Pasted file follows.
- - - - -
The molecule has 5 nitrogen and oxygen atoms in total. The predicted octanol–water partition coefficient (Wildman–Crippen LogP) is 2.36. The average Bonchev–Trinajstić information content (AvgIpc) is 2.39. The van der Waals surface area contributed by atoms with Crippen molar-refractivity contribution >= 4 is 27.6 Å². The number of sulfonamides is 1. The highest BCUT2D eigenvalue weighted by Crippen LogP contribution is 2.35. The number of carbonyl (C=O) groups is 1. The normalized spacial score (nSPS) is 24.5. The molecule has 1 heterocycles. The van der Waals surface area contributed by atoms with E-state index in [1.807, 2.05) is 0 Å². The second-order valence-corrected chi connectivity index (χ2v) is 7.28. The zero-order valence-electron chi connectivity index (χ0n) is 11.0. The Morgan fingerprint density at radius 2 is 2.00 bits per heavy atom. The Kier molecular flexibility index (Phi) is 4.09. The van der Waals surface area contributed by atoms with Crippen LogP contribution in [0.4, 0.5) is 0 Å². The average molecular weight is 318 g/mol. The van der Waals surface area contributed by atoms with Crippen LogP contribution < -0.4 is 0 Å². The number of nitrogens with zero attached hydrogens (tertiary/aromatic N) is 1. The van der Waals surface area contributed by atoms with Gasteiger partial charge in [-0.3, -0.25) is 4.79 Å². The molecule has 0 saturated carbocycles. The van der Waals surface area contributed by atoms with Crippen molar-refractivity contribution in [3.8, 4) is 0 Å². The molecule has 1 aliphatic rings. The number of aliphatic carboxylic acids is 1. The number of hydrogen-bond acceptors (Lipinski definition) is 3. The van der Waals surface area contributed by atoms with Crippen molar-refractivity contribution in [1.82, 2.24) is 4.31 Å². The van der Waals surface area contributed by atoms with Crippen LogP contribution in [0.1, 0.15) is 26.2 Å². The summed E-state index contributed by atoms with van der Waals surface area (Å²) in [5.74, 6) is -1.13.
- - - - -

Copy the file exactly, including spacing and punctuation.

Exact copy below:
The molecule has 5 nitrogen and oxygen atoms in total. The predicted octanol–water partition coefficient (Wildman–Crippen LogP) is 2.36. The average Bonchev–Trinajstić information content (AvgIpc) is 2.39. The van der Waals surface area contributed by atoms with Crippen molar-refractivity contribution >= 4 is 27.6 Å². The number of sulfonamides is 1. The highest BCUT2D eigenvalue weighted by Crippen LogP contribution is 2.35. The number of carbonyl (C=O) groups is 1. The normalized spacial score (nSPS) is 24.5. The molecule has 1 heterocycles. The van der Waals surface area contributed by atoms with E-state index in [1.807, 2.05) is 0 Å². The second-order valence-corrected chi connectivity index (χ2v) is 7.28. The zero-order valence-electron chi connectivity index (χ0n) is 11.0. The Morgan fingerprint density at radius 2 is 2.00 bits per heavy atom. The Kier molecular flexibility index (Phi) is 4.09. The van der Waals surface area contributed by atoms with Crippen LogP contribution in [0.4, 0.5) is 0 Å². The average molecular weight is 318 g/mol. The van der Waals surface area contributed by atoms with Crippen LogP contribution < -0.4 is 0 Å². The number of nitrogens with zero attached hydrogens (tertiary/aromatic N) is 1. The van der Waals surface area contributed by atoms with Gasteiger partial charge in [-0.3, -0.25) is 4.79 Å². The molecule has 0 saturated carbocycles. The van der Waals surface area contributed by atoms with Crippen molar-refractivity contribution in [3.8, 4) is 0 Å². The molecule has 1 aliphatic rings. The number of aliphatic carboxylic acids is 1. The number of hydrogen-bond acceptors (Lipinski definition) is 3. The van der Waals surface area contributed by atoms with Crippen molar-refractivity contribution in [1.82, 2.24) is 4.31 Å². The van der Waals surface area contributed by atoms with Crippen LogP contribution in [0.1, 0.15) is 26.2 Å². The summed E-state index contributed by atoms with van der Waals surface area (Å²) in [5.74, 6) is -1.13.